25 Study Maritime Security, Organised Crime At KAIPTC

Participants and officials in a group photograph


Twenty-five participants from seven African nations, representing various security agencies and organisations including the Ghana Armed Forces, Police, Immigration Service, Prison Service, Customs Division of the Ghana Revenue Authority (GRA), Ghana Ports and Harbours Authority, and Fisheries Commission, recently underwent training in Maritime Security and Transnational Organised Crime (TOC).

The intensive two-week capacity-building programme, which commenced on April 15, 2024, took place at the Kofi Annan International Peacekeeping Training Centre (KAIPTC).

Participants studied topics such as the Legal Framework on Maritime Security (UNCLOS), Introduction to the Gulf of Guinea and its Security Challenges, Drug and Human Trafficking, Money Laundering, and Human Security Management, among others.

In his closing remarks, Col Anorph Barnabas Akanbong, the Director of Training at KAIPTC, stated that the training aimed at educating security personnel and maritime industry stakeholders on emerging maritime security issues and associated transnational organised crime.

The programme also sought to enhance collaboration, coordination, cooperation, and information sharing among national stakeholders.

Col Anorph emphasised the significance of understanding transnational organised crime and piracy within the maritime domain, stressing its pivotal role in global mobility, trade, and resource abundance.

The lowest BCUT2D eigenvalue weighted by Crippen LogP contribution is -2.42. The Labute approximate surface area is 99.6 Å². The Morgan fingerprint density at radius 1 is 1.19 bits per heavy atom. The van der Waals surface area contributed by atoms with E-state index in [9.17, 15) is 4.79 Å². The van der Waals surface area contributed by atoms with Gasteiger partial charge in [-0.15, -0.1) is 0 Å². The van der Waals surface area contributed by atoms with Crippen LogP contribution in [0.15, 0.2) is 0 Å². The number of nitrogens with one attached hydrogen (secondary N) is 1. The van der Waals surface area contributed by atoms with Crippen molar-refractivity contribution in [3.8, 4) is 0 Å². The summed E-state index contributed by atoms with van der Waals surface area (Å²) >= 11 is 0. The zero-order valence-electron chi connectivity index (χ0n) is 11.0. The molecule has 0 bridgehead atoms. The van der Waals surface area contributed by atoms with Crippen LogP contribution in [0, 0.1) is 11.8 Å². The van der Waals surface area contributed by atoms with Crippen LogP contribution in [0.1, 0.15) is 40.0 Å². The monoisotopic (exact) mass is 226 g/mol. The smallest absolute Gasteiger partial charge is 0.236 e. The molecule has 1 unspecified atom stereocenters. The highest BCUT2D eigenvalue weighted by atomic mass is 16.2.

He added that the course provided valuable insights for Gulf nations to leverage the sea’s potential for economic development.

He commended the facilitators for covering critical topics such as Illegal, Unregulated, and Unreported Fishing, Piracy, and Environmental Pollution.

Given the prevalence of maritime incidents in the Gulf of Guinea, he expressed confidence that the course content would be beneficial in addressing current challenges in the region.

Encouraging the participants to apply their enhanced knowledge, Col Anorph urged them to leverage the ECOWAS maritime security architecture and existing legal frameworks to combat maritime threats effectively.

“Your knowledge has been enhanced and you are abreast of the ECOWAS Maritime Security Architecture for combating crime and the current legal regimes pertaining to maritime security,” he said.

Representing the Nigerian Ports Authority, Anwuli Irene Akpu, who spoke on behalf of the participants, expressed gratitude to the facilitators and the KAIPTC leadership for their dedication and providing a comprehensive training on maritime security within the Gulf of Guinea.

She encouraged her fellow participants to integrate the lessons learned into their daily operations to bolster security measures in the region.

By Prince Fiifi Yorke